LIVE FROM CONNECT BERLIN, GERMANY: Governments must quickly commit to plans and introduce measures to encourage investment if the European Commission (EC) is to achieve its goal of creating a Gigabit Society by 2025.
So warned Iris Henseler-Unger (pictured), MD of Germany-based consultancy WIK Henseler-Unger.
The Gigabit Society is an EC initiative covering a range of projects designed to expand the provision of high-speed and -capacity broadband services across businesses and residential properties in the EU.
Henseler-Unger said to achieve the EC’s aims, new connectivity regulations being drawn up must be finalised quickly and encourage competition and private investment.
“It’s important government and society makes a commitment. The Gigabit Society is expensive and ambitious,” she said, explaining preconditions must be set imminently if the goal of 2025 is to be met.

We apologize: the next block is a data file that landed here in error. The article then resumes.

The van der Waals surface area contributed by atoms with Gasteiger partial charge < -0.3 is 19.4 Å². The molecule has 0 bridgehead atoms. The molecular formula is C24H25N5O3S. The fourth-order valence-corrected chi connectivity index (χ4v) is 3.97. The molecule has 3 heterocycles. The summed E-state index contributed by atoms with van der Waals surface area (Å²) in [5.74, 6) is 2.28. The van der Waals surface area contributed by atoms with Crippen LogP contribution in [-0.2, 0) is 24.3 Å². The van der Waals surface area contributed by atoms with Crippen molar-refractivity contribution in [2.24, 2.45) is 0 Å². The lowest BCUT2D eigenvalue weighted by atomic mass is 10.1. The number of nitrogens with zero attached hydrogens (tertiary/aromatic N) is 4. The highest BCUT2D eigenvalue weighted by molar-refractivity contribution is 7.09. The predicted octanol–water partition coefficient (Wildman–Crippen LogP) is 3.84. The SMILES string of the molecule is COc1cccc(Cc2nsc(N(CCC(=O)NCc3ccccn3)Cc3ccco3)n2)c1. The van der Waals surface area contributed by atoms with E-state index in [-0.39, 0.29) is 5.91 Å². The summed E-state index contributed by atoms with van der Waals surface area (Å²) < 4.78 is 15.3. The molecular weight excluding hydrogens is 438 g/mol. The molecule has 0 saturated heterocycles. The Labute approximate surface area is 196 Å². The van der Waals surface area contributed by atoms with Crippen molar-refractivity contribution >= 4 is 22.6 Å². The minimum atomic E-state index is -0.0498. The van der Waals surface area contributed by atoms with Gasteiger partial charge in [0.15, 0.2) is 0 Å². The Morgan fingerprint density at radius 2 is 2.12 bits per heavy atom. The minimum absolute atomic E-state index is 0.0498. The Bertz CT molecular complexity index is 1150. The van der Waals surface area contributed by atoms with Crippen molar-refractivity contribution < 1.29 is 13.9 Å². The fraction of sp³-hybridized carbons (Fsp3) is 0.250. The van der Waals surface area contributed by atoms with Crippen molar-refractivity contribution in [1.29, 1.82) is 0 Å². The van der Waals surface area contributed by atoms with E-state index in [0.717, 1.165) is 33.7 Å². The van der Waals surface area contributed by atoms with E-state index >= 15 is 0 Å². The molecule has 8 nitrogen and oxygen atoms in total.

“The goal of a Gigabit Society cannot be achieved without competition,” Henseler-Unger added, adding while flexibility was important, “a regulatory relaxation must not have counterproductive effects on investment.”
The expert, who advised public and private sector organisations in Germany on infrastructure strategy, said the business case for high-quality fibre to enable gigabit connections was being driven by business demand.
This need ranges from industries developing IoT use cases and wireless operators looking to fibre to support backhaul for 5G.
She added current issues around return on investment for the provision of rural areas remained a major issue, which needed to be addressed through incentives and an appropriate Europe-wide framework.
Proposed changes to the European Electronic Communications Code rules, which were drawn up to support the EC’s Gigabit Society goals have been criticised in recent months by the GSMA and ETNO for reportedly hampering innovation.
Henseler-Unger was speaking during Connect Berlin – a conference held prior to Broadband World Forum this week and produced by fixed infrastructure company Adtran.